Eddie woke up one frigid, Ohio, winter morning as he always did. That day, he assumed, would be no different than any other day. He arose to the tune of his 4:30 a.m. alarm clock sounding, what his wife and children often called “the fall-out alarm.” His wife darted awake as well, but quickly rolled back over and off to sleep again.
Eddie rambled down the stairs to the kitchen and poured his first cup of black coffee, slugged it down, and then filled his travel mug as he hustled out the door to go to work. He’d been a machinist for the same small tool and dies company for the past 20 years and was a valued employee. The owner had been heard, on a fairly regular basis, saying, “This company would fold if it weren’t for Eddie.” This was probably the truth; Eddie hadn’t missed a day of work since he’d been there and, on a daily basis, out-produced the rest of the shop combined. He was smart, efficient, and met every deadline he was ever given.
What Eddie didn’t know about that day was that it would be his last for the next 15 months. Upon entering the building Eddie slipped in a puddle of hydraulic fluid. With his hands occupied with his lunch, coffee, and a trashcan someone left out the night before, he was unable to brace his fall in any way and fell to the concrete floor. Eddie suffered a broken elbow, collar bone, and hip, as well as a herniated disk.
In a split second, Eddie’s, his family’s and his employer’s lives all took a drastic turn for the worse. The hydraulic fluid on the floor was left by another employee the night before. When asked, that employee stated he was going to clean it up in the morning before anyone else got there. What he didn’t know was that Eddie was planning on getting to work early the following day to finish a big project. Due to one worker’s inattention to detail, Eddie and his family faced some of the toughest times they’d ever encountered. Eddie’s employer felt those hard times too.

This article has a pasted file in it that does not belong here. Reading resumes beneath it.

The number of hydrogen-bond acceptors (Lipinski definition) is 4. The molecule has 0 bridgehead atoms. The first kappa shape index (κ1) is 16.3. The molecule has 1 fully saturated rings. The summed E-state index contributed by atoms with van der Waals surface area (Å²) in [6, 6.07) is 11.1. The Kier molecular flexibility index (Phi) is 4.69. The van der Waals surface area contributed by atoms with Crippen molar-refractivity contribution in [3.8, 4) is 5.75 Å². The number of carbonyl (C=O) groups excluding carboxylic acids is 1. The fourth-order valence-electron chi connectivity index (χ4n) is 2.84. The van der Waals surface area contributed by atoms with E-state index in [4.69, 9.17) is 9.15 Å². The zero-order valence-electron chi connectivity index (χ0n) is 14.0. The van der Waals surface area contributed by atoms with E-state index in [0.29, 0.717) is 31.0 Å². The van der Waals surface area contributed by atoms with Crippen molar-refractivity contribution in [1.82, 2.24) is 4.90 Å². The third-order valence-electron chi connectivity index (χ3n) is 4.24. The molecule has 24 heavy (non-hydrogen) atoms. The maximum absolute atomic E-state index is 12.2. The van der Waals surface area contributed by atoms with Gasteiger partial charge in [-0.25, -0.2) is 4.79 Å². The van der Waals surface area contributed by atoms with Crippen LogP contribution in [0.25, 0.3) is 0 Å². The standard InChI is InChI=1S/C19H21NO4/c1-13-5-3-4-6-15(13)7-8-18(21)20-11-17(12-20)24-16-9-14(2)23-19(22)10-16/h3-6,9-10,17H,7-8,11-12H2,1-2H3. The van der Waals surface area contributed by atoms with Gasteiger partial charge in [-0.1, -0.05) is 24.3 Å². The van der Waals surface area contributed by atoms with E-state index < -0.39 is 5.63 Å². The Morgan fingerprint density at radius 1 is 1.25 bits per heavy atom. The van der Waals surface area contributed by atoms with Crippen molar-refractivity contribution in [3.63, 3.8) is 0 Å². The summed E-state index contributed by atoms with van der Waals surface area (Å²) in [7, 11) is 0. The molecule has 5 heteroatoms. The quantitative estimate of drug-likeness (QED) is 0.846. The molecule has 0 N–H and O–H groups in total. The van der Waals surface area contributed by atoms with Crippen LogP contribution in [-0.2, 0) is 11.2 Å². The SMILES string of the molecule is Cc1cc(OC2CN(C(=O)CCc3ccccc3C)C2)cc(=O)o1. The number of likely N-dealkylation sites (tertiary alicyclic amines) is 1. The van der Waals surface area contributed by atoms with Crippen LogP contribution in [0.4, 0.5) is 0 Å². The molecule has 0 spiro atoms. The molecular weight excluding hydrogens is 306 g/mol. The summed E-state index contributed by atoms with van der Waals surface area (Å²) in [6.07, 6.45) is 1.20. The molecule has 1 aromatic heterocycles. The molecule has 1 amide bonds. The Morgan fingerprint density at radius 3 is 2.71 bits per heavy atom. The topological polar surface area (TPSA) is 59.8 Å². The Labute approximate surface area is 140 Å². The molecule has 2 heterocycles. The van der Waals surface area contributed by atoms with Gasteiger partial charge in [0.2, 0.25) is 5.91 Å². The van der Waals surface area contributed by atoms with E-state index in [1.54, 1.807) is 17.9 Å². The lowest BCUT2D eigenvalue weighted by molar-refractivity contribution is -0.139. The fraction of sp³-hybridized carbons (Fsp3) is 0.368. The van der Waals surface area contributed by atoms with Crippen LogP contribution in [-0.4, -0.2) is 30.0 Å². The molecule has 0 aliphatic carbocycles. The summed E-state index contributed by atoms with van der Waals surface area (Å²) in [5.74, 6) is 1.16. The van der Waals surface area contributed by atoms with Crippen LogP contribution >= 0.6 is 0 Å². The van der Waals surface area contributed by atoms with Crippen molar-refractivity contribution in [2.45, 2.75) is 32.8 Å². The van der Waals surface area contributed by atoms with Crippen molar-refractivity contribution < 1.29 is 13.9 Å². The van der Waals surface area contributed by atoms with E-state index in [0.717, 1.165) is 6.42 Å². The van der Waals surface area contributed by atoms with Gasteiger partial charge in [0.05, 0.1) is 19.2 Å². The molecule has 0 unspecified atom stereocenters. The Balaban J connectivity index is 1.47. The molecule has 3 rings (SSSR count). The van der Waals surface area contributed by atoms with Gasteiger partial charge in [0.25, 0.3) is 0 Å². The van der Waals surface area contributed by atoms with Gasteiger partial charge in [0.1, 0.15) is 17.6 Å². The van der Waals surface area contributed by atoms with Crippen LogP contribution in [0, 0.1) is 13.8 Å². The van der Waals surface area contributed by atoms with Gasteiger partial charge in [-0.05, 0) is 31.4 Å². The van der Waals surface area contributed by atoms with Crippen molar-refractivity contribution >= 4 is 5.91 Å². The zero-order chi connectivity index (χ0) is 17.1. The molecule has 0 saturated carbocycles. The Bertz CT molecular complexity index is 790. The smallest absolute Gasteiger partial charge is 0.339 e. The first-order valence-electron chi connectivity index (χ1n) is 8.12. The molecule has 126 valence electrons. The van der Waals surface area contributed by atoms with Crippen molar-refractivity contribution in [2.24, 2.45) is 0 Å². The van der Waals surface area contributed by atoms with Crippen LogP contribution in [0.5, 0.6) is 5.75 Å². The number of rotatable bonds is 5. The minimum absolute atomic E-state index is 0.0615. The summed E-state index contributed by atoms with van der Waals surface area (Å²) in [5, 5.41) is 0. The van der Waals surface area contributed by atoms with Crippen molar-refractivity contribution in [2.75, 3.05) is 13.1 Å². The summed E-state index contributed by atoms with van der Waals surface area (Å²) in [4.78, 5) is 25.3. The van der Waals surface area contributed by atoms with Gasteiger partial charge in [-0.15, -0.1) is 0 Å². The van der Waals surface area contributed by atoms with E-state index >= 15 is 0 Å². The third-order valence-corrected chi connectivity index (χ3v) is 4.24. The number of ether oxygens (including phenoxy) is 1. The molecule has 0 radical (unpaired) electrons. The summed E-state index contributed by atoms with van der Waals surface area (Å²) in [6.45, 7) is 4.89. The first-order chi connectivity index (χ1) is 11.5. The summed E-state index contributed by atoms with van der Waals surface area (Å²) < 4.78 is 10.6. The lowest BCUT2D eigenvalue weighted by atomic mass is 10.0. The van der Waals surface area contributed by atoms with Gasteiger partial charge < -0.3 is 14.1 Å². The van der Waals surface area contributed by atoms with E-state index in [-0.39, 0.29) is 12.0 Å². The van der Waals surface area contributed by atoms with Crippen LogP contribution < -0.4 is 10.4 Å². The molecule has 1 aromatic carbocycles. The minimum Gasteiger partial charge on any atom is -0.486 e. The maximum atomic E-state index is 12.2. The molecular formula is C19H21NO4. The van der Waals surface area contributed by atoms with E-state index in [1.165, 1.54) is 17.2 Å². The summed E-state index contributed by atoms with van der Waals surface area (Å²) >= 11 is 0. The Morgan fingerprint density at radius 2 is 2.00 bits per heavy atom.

Eddie’s fall resulted in some very serious injuries; after multiple surgeries, doctor visits, and countless hours of therapy, his injuries cost well over $300,000 in medical bills alone. This doesn’t even take into consideration the lost time wage compensation and loss of production his employer suffered from Eddie’s absence.
Slip, Trip, and Fall Injuries in America
In America, employers pay over a billion dollars a week for slip, trip, and fall (ST&F) injuries. ST&F injuries also result in 15 percent of work-related fatalities, are a leading cause of traumatic brain injuries, and account for one-of-every-six Bureau of Workers’ Compensation (BWC) claims every year. The alarming fact behind those numbers is that most of the injuries were very preventable had employers utilized just a few cost-effective strategies.
Let’s take a look at some simple adjustments you, as an employer, can make to your workplace to help prevent ST&F injuries.
- Housekeeping or making sure the workspace is free of clutter and employees clean spills immediately.
- Designate and mark passageways for walking.
- Provide or require associates to wear appropriate footwear.
- Make sure floor openings and holes are appropriately guarded or covered.
- Provide proper lighting in all spaces.
- Perform frequent “walk-throughs” to identify hazards, and then mitigate those hazards.
- Train employees on specific hazards in your workplace.
- Train employees how to recognize possible hazards.
- Lead by example and create the safety culture in your workplace.
Remember, your employees aren’t reading this blog, you, the employer, are. Safety starts and ends with you. The culture is yours to create. Develop it. Own it. Exemplify it. If you want to make your workplace safer, contact GMS today to learn more about workers’ compensation management and loss prevention strategies.